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NEW YORK — On the 71st day of his presidency, Barack Obama sets out into a world that welcomed his election as a chance to re-engage with America after eight years of President George W. Bush.
Obama departs on his first trip overseas as president (he previously visited Canada) from the shores of the country that elected him in part to help improve America’s reputation and standing in the world that had been so damaged by the war in Iraq, the unilateralism of Bush, and images of torture and rendition.
But things have changed since the world heralded Obama at what seemed a global inauguration on the clear, cold January day when he took the oath of office.
Even though he remains extraordinarily popular around the world, Obama is heading straight into economic blowback for the made-in-America global financial crisis when he arrives in London Tuesday for the Group of 20 summit.
America’s allies, as well as its enemies, seem suddenly emboldened by a feeling that U.S. economic hegemony must be checked after the unbridled greed from Wall Street to Main Street and the reckless lack of regulation in New York and Washington led to the worst economic collapse since World War II.
Obama will need every bit of his gift for oratory as well as his ear for the voices of the world if he is to make this trip a success in presenting and positioning a new American foreign policy.
And unlike other presidents who have traveled overseas to get up above the fray of domestic politics, Obama’s trip is inextricably linked with the extraordinary challenge he faces in reviving the economy. In these uncertain times, this much is certain: the economic crisis is a global crisis and the only solution will be a global solution.
Obama has a hard week ahead of him.
He will inevitably confront resentment — even from European allies — over his proposed global stimulus plan as the only prescription that will save the global economy.
The French, the Germans and many others are just not buying it. They do not believe they should be called upon to pump more money into their economy to spur international economic growth. They are convinced the U.S. should be brought to see the light of a more Euorpean-style brand of regulation and their own strand of capitalism woven with socialism that has provided a safety net of health care and education and social services as well as great capitalist growth.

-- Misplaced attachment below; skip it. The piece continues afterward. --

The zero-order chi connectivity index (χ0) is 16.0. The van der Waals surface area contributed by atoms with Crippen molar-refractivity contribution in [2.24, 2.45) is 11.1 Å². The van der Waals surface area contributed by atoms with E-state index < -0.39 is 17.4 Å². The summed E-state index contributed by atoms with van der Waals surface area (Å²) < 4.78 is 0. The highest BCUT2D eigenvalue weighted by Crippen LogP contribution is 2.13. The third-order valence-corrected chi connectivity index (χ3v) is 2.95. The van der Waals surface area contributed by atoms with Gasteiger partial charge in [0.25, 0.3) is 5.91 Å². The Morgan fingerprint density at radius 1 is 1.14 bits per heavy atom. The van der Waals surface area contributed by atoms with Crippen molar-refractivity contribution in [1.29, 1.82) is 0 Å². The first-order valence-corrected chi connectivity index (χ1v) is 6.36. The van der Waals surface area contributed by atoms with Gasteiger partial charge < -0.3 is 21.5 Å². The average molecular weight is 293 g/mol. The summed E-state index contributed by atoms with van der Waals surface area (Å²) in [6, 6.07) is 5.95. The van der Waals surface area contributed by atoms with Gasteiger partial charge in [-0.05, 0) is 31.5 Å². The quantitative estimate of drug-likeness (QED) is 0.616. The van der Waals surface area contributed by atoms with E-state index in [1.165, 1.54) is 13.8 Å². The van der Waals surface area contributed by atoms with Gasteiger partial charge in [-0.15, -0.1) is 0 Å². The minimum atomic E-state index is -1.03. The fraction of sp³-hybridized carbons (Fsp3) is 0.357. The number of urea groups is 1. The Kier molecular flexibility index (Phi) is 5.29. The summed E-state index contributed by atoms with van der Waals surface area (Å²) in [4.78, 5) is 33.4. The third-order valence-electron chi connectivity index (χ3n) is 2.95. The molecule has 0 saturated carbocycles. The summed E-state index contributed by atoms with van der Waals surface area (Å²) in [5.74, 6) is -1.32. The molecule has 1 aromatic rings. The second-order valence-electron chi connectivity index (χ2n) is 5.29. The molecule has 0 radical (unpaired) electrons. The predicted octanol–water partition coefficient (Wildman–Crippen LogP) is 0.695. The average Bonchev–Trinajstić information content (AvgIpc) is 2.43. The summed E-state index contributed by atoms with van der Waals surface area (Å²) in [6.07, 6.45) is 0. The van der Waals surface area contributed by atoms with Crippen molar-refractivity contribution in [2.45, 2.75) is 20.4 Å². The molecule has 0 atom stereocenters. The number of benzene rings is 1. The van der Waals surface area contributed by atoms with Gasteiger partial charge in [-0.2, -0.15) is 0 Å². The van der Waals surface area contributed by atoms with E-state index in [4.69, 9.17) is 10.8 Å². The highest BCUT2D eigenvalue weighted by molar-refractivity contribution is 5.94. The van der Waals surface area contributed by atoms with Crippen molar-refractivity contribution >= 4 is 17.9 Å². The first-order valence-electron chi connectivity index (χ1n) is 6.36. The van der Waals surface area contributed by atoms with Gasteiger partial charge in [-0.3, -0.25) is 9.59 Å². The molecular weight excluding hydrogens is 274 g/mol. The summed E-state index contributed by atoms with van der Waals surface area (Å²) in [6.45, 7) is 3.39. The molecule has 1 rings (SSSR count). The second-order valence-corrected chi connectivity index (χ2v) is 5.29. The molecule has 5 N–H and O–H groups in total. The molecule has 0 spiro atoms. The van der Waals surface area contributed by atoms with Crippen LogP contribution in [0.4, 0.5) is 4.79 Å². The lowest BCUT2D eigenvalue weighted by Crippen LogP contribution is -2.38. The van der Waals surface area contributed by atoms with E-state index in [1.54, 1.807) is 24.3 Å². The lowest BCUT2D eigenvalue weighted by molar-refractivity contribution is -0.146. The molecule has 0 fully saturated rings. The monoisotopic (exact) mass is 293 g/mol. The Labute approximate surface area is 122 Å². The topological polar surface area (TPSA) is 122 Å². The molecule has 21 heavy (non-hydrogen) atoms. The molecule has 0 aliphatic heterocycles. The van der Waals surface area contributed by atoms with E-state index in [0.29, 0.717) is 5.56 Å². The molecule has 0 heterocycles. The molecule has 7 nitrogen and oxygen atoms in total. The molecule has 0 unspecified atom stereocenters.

They believe America needs to temper its capitalism or risk bringing the whole economic order down with it.
This is perhaps the greatest fault line running through the G20 summit. But other fissures are opening as well.
The so-called BRICs — Brazil, Russia, India and China — are all bristling as well and are expected to challenge the Obama administration’s stated goal of revitalizing the International Monetary Fund as a key part of its global strategy for economic recovery. China and India in particular are expected to assert that America has lost its authority to set the agenda and that the IMF, with its Western-dominated approach to global issues, is not necessarily the right tool for the world to confront the economic crisis. They will be coming with ideas of their own and will make a concerted effort to play a greater role in shaping a global economic policy.
Another backdrop to the G20 summit will be Afghanistan and the Obama administration’s announcement last week that it would send 4,000 more advisers and troops on top of the 17,000 additional troops that have already been called up for a “surge” in Afghanistan over the summer leading up to elections now scheduled for August.
After the G20 summit ends on Thursday, Obama will head to the French-German border for a NATO Summit, then on to the Czech Republic. The NATO allies have a profoundly different sense of the mission in Afghanistan and Obama is likely to face resistance to a build up particularly at a time when voters in most NATO countries are calling for their governments to withdraw troops.
It will be an existential moment for NATO. There are newly admitted Eastern European countries nervous about Russia reasserting itself in dramatic ways in the region it once dominated.
The president’s trip is fraught with peril and potential. It is a defining moment in the first 100 days of this presidency and the stage is set for Obama to introduce the parameters of a foreign policy that is just now beginning to emerge.